Washington, May 2 (UNI) It has long been known that birds and many other animals including turtles, salamanders and lobsters, use the Earth's magnetic field to navigate, but the nature of their global positioning systems has not been completely understood.
Devens Gust, professor of chemistry and biochemistry in the College of Liberal Arts and Sciences, states that "although the chemical magnetoreception mechanism for avian magnetic navigation has been discussed by many investigators, our research provides the first proof that this mechanism can actually function with magnetic fields as small as those of the Earth." Gust, who also is a faculty researcher in the Center for Bioenergy and Photosynthesis at Arizona State University, says "the design, synthesis and a few initial magnetic field effect studies were done at Arizona State University in the context of artificial photosynthetic solar energy conversion.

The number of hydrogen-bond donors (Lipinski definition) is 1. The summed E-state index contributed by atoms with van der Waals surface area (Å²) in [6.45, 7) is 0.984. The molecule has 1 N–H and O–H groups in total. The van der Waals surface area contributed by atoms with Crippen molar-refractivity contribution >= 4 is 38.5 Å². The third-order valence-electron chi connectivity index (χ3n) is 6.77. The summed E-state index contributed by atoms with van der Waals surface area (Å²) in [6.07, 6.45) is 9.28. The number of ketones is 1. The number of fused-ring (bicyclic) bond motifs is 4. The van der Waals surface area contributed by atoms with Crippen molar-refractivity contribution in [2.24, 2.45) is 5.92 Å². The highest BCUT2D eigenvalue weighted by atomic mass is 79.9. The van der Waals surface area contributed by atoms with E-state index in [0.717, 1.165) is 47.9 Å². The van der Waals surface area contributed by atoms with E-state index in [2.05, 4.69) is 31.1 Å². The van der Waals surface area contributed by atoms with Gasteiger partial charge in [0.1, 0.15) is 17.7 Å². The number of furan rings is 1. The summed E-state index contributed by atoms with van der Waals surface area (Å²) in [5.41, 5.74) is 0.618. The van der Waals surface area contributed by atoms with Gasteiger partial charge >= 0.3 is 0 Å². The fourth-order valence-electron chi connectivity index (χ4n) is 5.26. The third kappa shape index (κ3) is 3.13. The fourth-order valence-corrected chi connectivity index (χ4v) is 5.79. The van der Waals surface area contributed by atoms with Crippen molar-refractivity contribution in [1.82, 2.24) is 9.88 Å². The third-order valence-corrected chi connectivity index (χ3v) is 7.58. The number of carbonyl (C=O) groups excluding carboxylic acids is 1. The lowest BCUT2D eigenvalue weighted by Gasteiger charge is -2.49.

The special molecules were originally synthesised as artificial photosynthetic reaction centers, being developed as chemical solar energy conversion systems. They were inspired by the way plants harvest sunlight, and had nothing whatsoever to do with bird navigation.
A related triad molecule was recently synthesised by Paul Liddell, assistant research professional working with Gust and the Moores, and studied by Hore and coworkers at the University of Oxford. The British researchers used lasers that sent out pulses of light lasting only one-thousand millionth's of a second to investigate the molecular properties. A major problem was to completely shield their experiments from the Earth's magnetic field.
Gust adds, "this research does not prove that birds actually use this mechanism, only that they could. But, there is a large body of research on birds that is consistent with the magnetoreception idea." UNI XC NC HT1230